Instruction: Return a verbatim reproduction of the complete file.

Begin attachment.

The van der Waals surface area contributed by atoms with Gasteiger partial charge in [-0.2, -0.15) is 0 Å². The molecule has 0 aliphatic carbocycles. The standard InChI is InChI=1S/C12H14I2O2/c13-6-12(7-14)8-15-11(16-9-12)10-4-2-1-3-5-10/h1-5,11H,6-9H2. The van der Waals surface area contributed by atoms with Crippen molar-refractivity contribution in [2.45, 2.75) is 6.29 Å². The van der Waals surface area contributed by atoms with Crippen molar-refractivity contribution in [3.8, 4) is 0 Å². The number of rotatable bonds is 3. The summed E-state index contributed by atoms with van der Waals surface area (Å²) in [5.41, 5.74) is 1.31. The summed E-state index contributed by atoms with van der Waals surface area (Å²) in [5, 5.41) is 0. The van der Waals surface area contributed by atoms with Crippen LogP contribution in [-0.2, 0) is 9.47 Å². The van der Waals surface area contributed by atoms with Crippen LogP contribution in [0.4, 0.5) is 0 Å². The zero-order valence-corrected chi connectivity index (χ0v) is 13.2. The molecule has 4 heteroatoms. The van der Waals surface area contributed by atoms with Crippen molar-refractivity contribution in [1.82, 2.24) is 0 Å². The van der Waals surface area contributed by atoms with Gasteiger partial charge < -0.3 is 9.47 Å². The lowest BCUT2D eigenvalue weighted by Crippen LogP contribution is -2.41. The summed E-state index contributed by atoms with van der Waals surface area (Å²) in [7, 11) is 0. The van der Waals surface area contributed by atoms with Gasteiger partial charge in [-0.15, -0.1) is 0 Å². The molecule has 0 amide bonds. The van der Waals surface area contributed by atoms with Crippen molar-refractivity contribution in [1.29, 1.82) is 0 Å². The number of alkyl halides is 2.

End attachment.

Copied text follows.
The van der Waals surface area contributed by atoms with Gasteiger partial charge in [-0.2, -0.15) is 0 Å². The molecule has 0 aliphatic carbocycles. The standard InChI is InChI=1S/C12H14I2O2/c13-6-12(7-14)8-15-11(16-9-12)10-4-2-1-3-5-10/h1-5,11H,6-9H2. The van der Waals surface area contributed by atoms with Crippen molar-refractivity contribution in [2.45, 2.75) is 6.29 Å². The van der Waals surface area contributed by atoms with Crippen molar-refractivity contribution in [3.8, 4) is 0 Å². The number of rotatable bonds is 3. The summed E-state index contributed by atoms with van der Waals surface area (Å²) in [5.41, 5.74) is 1.31. The summed E-state index contributed by atoms with van der Waals surface area (Å²) in [5, 5.41) is 0. The van der Waals surface area contributed by atoms with Crippen LogP contribution in [-0.2, 0) is 9.47 Å². The van der Waals surface area contributed by atoms with Crippen LogP contribution in [0.4, 0.5) is 0 Å². The zero-order valence-corrected chi connectivity index (χ0v) is 13.2. The molecule has 4 heteroatoms. The van der Waals surface area contributed by atoms with Crippen molar-refractivity contribution in [1.82, 2.24) is 0 Å². The van der Waals surface area contributed by atoms with Gasteiger partial charge < -0.3 is 9.47 Å². The lowest BCUT2D eigenvalue weighted by Crippen LogP contribution is -2.41. The summed E-state index contributed by atoms with van der Waals surface area (Å²) in [7, 11) is 0. The van der Waals surface area contributed by atoms with Gasteiger partial charge in [-0.15, -0.1) is 0 Å². The molecule has 0 amide bonds. The van der Waals surface area contributed by atoms with Crippen molar-refractivity contribution in [1.29, 1.82) is 0 Å². The number of alkyl halides is 2.